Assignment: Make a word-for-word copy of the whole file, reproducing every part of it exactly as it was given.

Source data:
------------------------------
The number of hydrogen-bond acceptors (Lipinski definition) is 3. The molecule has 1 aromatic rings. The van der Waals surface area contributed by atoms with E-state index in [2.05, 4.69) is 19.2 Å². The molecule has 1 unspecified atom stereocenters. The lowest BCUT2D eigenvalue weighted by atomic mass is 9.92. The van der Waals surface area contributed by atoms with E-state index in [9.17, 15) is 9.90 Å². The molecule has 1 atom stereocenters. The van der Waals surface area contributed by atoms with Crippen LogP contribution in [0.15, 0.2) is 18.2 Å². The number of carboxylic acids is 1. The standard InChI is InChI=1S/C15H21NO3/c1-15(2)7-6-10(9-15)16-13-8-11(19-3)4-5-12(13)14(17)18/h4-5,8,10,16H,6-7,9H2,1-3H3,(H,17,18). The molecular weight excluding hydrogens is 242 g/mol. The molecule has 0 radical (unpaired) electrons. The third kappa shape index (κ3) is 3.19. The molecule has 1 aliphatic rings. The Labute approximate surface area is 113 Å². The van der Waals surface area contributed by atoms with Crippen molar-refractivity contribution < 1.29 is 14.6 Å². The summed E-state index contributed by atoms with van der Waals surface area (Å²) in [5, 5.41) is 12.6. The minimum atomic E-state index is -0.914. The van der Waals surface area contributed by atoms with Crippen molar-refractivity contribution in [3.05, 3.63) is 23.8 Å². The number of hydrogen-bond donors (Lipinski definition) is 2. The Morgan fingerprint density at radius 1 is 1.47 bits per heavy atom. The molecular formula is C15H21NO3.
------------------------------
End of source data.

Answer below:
The number of hydrogen-bond acceptors (Lipinski definition) is 3. The molecule has 1 aromatic rings. The van der Waals surface area contributed by atoms with E-state index in [2.05, 4.69) is 19.2 Å². The molecule has 1 unspecified atom stereocenters. The lowest BCUT2D eigenvalue weighted by atomic mass is 9.92. The van der Waals surface area contributed by atoms with E-state index in [9.17, 15) is 9.90 Å². The molecule has 1 atom stereocenters. The van der Waals surface area contributed by atoms with Crippen LogP contribution in [0.15, 0.2) is 18.2 Å². The number of carboxylic acids is 1. The standard InChI is InChI=1S/C15H21NO3/c1-15(2)7-6-10(9-15)16-13-8-11(19-3)4-5-12(13)14(17)18/h4-5,8,10,16H,6-7,9H2,1-3H3,(H,17,18). The molecular weight excluding hydrogens is 242 g/mol. The molecule has 0 radical (unpaired) electrons. The third kappa shape index (κ3) is 3.19. The molecule has 1 aliphatic rings. The Labute approximate surface area is 113 Å². The van der Waals surface area contributed by atoms with Crippen molar-refractivity contribution < 1.29 is 14.6 Å². The summed E-state index contributed by atoms with van der Waals surface area (Å²) in [5, 5.41) is 12.6. The minimum atomic E-state index is -0.914. The van der Waals surface area contributed by atoms with Crippen molar-refractivity contribution in [3.05, 3.63) is 23.8 Å². The number of hydrogen-bond donors (Lipinski definition) is 2. The Morgan fingerprint density at radius 1 is 1.47 bits per heavy atom. The molecular formula is C15H21NO3.